This article is part of our The MMA Mashup series.
This PPV edition of The MMA Mashup focuses on DFS platforms exclusively, as we highlight more than a few dog plays that could work to provide leverage against the various fields. These include a UFC veteran returning for his second run with the company and a fighter with the lowest odds to win on the slate.
Plays to Consider on DraftKings
Beneil Dariush ($8,600)
I'll begin here by making a bold (and regrettable) claim: I think the days of Tony Ferguson competing with the better fighters in this division are over. The former interim lightweight champion has always taken damage in fights, but he has looked particularly slow and mechanical of late, which resulted in one-sided contests against Justin Gaethje and Charles Oliveira. Dariush's striking seems to get better with every fight and his pedigree as a wrestler with a strong jiujitsu game could see him mirror the success that "Do Bronx" had over three rounds.
Mike Grundy ($8,200)
Injuries and fight cancelations have seen Grundy get in the cage just twice in the last two years, but the 34-year-old is one to watch, having cobbled together a serviceable striking game to compliment relentless wrestling and strong submissions. Lando Vannata's offbeat striking has produced some highlights, but he absorbs more strikes than he lands per 15 minutes of fight time while sporting just a 58 percent takedown defense rate.
Viviane Araujo ($7,400)
Araujo rebounded in a big way after a surprising loss to Jessica Eye in 2019 with command performances over Montana De La Rosa and Roxanne Modafferi. We saw an improved version of Araujo in those bouts, one who was much less predictable with her combinations and utilized more movement. Katlyn Chookagian's game functions best when she can stick fighters at the end of her shots, but despite giving up five inches of height, Araujo will match "Blonde Fighter's" 68-inch reach. Her jiujitsu black belt should also let her wrestle without having to worry about Chookagian's active guard.
Jamie Pickett ($8,100)
Pickett fell short in his UFC debut against Tafon Nchukwi but was able to deal with his opponent's pressure quite well using footwork and the clinch. That will come in handy against Jordan Wright, who looks to come forward and land big strikes. The upright posture of Wright should help Pickett convert those clinch situations to takedowns, while his three-inch reach advantage will be put to good use against a man who has absorbed an incredible 8.02 strikes per minute in his three UFC outings (one Contender Series Fight).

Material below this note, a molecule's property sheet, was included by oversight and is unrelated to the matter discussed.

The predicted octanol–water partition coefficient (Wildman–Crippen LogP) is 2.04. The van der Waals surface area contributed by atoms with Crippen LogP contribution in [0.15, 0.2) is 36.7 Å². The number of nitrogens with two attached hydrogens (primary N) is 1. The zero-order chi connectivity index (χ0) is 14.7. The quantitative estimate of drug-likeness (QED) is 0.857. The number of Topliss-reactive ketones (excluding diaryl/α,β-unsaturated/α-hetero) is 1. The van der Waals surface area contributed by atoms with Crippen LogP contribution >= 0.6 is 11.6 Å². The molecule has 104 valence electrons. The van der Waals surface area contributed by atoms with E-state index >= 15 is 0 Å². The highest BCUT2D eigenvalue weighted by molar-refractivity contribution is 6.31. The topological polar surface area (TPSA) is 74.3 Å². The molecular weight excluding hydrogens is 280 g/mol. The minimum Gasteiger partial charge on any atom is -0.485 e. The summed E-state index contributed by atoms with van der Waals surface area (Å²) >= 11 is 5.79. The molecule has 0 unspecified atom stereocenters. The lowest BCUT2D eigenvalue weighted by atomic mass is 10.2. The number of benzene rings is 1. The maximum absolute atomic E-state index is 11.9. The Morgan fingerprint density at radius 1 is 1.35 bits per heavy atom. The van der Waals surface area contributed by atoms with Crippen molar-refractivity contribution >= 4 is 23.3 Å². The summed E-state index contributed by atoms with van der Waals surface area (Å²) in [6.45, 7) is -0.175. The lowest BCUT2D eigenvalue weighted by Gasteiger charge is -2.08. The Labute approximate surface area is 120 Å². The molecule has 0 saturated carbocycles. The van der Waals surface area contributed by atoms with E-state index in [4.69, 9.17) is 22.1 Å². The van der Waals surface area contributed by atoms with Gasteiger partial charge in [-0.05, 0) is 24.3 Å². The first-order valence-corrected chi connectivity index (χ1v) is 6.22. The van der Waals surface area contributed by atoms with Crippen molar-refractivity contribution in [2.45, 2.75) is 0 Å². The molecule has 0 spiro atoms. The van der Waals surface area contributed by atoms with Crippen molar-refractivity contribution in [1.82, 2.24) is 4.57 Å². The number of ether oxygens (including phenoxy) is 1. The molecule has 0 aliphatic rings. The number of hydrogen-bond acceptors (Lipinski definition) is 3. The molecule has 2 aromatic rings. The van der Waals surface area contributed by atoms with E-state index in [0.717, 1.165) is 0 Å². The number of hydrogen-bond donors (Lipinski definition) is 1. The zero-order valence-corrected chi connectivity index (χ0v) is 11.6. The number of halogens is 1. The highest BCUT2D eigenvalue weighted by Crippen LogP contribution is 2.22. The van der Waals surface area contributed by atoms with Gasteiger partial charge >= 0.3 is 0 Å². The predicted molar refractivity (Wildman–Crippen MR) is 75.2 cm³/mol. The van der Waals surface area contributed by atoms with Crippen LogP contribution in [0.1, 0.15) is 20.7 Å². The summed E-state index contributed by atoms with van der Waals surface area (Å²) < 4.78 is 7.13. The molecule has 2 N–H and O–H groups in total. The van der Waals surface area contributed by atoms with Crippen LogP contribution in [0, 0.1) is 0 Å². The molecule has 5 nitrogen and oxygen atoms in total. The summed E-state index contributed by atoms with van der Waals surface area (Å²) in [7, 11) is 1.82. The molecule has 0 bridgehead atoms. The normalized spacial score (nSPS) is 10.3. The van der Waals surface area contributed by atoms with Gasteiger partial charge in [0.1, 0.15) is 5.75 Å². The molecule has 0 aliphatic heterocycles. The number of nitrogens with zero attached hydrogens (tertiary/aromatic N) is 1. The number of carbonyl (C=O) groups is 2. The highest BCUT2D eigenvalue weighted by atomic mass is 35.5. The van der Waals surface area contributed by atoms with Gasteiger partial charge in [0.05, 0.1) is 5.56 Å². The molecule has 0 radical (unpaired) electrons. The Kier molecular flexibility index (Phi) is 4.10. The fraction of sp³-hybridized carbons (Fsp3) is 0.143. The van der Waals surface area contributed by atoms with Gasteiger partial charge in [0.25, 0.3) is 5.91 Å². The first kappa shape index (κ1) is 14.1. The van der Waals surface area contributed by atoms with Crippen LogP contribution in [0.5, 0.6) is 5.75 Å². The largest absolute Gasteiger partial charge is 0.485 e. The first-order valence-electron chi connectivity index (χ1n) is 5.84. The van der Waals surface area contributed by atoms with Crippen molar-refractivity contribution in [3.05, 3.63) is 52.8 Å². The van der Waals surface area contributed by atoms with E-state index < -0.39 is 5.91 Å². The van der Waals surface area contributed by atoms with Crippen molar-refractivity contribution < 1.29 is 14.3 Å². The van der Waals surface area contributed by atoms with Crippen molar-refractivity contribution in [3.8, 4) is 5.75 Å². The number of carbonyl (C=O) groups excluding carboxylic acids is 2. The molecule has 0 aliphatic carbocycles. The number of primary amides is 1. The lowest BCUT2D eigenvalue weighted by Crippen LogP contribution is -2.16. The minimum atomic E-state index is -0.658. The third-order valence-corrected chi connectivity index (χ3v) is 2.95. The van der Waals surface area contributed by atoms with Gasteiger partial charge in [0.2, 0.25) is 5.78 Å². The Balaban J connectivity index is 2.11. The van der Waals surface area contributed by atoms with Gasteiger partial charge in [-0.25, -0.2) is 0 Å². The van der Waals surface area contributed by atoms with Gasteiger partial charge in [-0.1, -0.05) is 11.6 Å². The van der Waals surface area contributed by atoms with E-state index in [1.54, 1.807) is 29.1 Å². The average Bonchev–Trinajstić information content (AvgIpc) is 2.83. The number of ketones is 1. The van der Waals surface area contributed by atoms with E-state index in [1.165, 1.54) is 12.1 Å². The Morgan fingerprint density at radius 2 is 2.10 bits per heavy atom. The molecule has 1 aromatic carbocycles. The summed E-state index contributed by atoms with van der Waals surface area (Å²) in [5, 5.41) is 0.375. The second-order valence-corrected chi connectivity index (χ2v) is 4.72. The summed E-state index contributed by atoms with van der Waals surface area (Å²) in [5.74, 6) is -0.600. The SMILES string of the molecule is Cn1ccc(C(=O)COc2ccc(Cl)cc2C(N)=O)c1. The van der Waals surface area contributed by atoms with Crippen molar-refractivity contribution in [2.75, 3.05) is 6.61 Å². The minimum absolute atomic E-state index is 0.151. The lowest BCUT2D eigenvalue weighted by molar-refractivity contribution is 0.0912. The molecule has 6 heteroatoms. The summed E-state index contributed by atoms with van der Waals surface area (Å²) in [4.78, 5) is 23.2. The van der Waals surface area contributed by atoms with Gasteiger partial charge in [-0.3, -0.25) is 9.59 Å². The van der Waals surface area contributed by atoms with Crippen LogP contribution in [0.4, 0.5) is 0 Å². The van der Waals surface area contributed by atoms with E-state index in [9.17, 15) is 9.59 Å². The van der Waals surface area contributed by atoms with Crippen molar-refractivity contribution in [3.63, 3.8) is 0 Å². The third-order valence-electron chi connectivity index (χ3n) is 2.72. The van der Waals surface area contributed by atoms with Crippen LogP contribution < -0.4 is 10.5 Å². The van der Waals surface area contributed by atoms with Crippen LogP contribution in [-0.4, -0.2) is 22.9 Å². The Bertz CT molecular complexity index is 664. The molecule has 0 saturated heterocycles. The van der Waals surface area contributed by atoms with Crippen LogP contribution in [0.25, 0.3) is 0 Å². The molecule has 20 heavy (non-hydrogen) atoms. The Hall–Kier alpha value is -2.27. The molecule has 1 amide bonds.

Andrea Lee ($7,000)
Some viewed Antonina Shevchenko's ability to stay on her feet against the takedown attempts of Ariane Lipski as proof she had markedly improved since being brought to the mat three times by Chookagian, but it must be noted that Lipski has only successfully notched one takedown in her five UFC fights. By contrast, Andrea Lee has used her frame to complete 1.67 takedowns per 15 minutes of Octagon time. Until Antonina shows that she can keep her feet against a competent wrestler, I simply can't pick a fight like this any other way.
Plays to Consider on FanDuel
Priscila Cachoeira ($9)
I am not here to argue that Cachoeira will ever be close to title contention, but I think the perception of her has been a bit unfairly colored by the drubbing she took at the hands of flyweight champion Valentina Shevchenko. She may be limited, but I think a power striking game built on constant pressure can work at the lower levels of this division, as most of the combatants don't carry that kind of force behind their shots. Gina Mazany should try to wrestle Cachoeira often as a result, but the strength of "Zombie Girl" will likely lead to plenty of stuffed shots.